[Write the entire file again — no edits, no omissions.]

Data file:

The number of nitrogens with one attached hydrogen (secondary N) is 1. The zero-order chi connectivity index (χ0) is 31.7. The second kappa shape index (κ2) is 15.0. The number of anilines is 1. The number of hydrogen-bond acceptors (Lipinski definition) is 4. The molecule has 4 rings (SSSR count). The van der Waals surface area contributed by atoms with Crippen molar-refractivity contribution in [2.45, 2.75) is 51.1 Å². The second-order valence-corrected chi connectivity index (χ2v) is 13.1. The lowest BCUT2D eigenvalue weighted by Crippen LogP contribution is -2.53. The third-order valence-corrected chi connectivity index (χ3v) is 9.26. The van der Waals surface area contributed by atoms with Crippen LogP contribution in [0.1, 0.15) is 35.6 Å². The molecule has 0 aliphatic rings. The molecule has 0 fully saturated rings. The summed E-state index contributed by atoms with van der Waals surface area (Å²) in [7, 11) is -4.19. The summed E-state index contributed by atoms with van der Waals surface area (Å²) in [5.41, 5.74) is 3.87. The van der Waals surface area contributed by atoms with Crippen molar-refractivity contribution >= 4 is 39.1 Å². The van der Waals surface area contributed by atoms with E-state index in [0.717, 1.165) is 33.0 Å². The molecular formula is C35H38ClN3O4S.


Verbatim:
The number of nitrogens with one attached hydrogen (secondary N) is 1. The zero-order chi connectivity index (χ0) is 31.7. The second kappa shape index (κ2) is 15.0. The number of anilines is 1. The number of hydrogen-bond acceptors (Lipinski definition) is 4. The molecule has 4 rings (SSSR count). The van der Waals surface area contributed by atoms with Crippen molar-refractivity contribution in [2.45, 2.75) is 51.1 Å². The second-order valence-corrected chi connectivity index (χ2v) is 13.1. The lowest BCUT2D eigenvalue weighted by Crippen LogP contribution is -2.53. The third-order valence-corrected chi connectivity index (χ3v) is 9.26. The van der Waals surface area contributed by atoms with Crippen LogP contribution in [0.1, 0.15) is 35.6 Å². The molecule has 0 aliphatic rings. The molecule has 0 fully saturated rings. The summed E-state index contributed by atoms with van der Waals surface area (Å²) in [7, 11) is -4.19. The summed E-state index contributed by atoms with van der Waals surface area (Å²) in [5.41, 5.74) is 3.87. The van der Waals surface area contributed by atoms with Crippen molar-refractivity contribution >= 4 is 39.1 Å². The van der Waals surface area contributed by atoms with E-state index in [0.717, 1.165) is 33.0 Å². The molecular formula is C35H38ClN3O4S.